September 2013

hmsenduranceSince 2005, I’ve written 124 stories. That’s not a bad number but it’s by no means great. Some-teen stories a year isn’t exactly super productive. But it’s alright.

Some of the 124 are okay. A lot, especially the early ones, are terrible. When I look through the titles in my 2006 folder, I see an awful lot of Word docs that I’m scared to open. I’d like to think that most of my most recent output is decent. But then, that’s what I probably thought back in 2006 as I gazed with pride at those awful titles in that smelly old folder. Either way, there’s about a dozen or so I’m really pleased with.

Written in early 2008, The Spirit of Shackleton was to my mind the best story I’d written up to that point. I have fond memories of brainstorming the kids’ names with my colleague Ashleigh Key when we should’ve been working. Oddly for me, the title came to me at the end of the process and is, in fact, the name of a Glen Phillips song. I told him about it on The Twitter. He said cool. So it’s all kosher. Probably.

It’s a strange thing, though, that despite my giving this a high score, it proved to be pretty tricky to place. Eventually, it was picked up by Terry Rogers’ Menda City Review, a place I’ve been honored to have work a couple of times in the past. Terry is one of the best editors I’ve ever had the pleasure to work with and I was saddened when MCR closed its doors. Thankfully it was only a brief hiatus and he and his excellent journal are back. Even if you don’t read the stories, check out the photography.

Now. It’s not every magazine who accepts reprints. In fact, it’s reasonably rare. But whenever I discover a new market that’s happy to take previously published work, I always like to try them with The Spirit of Shackleton, if for no other reason than it gives me an excuse to read it again for myself, and that’s what happened when I read the Submission Guidelines for Go Read Your Lunch, an online imprint of Alternating Currents.

Five-and-a-bit years later, the proclaimed Best Thing What I’ve Ever Written has been overtaken by The Scottish Book of the Dead and a couple of other pieces I’ve written in the last few months, but I’m still very proud of it. You can see what all the fuss is about by clicking this link:

Public domain image, royalty free stock photo from www.public-domain-image.comWhen I finish a piece of work, I always have a reasonable idea in my head of how easy or difficult a job I’m going to have finding it a home. Some of the work, a reducing number as years go by, I deem just not good enough and so I don’t even bother sending it out only to be proved right.

It’s somewhat amusing that after writing short stories and poetry for around 8 years and after being published somewhere around 70 times, I am still no closer in developing any kind of accuracy with these predictions. I find myself constantly surprised that stories I think will get accepted straight away end up picking up a dozen rejections, while stories I don’t particularly rate end up finding an accepting editor’s eye at the first time of asking.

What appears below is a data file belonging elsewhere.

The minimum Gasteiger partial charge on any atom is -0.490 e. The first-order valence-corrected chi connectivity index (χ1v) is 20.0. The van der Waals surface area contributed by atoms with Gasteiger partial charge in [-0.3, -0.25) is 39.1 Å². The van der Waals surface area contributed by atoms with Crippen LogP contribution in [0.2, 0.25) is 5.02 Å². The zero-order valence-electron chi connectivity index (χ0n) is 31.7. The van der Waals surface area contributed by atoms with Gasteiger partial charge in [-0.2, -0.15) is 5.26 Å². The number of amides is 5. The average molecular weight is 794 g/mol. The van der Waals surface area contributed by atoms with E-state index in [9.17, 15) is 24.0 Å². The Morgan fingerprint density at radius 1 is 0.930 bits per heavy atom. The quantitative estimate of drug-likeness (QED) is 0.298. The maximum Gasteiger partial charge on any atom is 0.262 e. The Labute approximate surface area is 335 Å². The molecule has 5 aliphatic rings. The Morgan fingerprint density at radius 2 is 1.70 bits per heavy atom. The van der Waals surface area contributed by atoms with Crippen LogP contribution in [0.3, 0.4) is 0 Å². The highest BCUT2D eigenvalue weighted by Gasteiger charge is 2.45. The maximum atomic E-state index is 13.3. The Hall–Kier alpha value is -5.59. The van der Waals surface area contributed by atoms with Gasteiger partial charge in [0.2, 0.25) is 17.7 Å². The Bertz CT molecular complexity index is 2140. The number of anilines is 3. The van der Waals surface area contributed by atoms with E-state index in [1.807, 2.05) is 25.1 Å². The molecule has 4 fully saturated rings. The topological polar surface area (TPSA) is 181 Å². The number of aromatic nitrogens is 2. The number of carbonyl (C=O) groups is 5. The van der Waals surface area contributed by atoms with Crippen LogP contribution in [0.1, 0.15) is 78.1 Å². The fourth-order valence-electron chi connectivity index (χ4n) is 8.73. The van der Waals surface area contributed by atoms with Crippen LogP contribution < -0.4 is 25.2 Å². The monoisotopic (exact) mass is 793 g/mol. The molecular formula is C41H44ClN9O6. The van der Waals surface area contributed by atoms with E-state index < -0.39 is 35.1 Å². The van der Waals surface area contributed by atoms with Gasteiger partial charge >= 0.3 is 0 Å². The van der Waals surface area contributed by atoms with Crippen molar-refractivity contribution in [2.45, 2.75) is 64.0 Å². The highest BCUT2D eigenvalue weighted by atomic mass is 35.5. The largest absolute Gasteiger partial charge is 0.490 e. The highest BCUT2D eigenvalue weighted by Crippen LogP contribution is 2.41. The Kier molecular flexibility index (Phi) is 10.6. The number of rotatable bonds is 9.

The latest example of this – Marigolds, published today in Allegory – was written at the start of 2011. At the time of writing, I was obsessing over a couple of songs by bands with names at the quirkier end of the spectrum; Brothers on a Hotel Bed by Death Cab For Cutie and Fly From Heaven by Toad The Wet Sprocket. The former gave me the initial image as suggested by the title while the latter kinda deals with charlatan faith healers in a very biblical setting. This combination asked me what would happen to the brother of a man celebrated as a healer, what would life be like for this seemingly less important sibling. Marigolds is my attempted answer.

It’s changed significantly in a couple of places since the first draft. Things that did happen, now don’t. Things I made explicit, I’m now more cagey about. But even with these changes, I never had the sense that this was going to be a story that would be an easy sell. As part of my initiative earlier this year of submitting everything homeless, I sent it off to Allegory and raised both eyebrows when, after three months, it got a yes.

I’ve read the story again since the acceptance and I have to say, I’m more happy with it now than I was when I submitted it. Like I’ve said before on these pages, I’m all about validation.

Allegory is another new publication for me, specialising in Science Fiction, Horror, and Fantasy. I’m not sure which of these buckets my story fits most comfortably in. Perhaps it touches on all three.

You can read Marigolds and decide for yourself by clicking on the link below: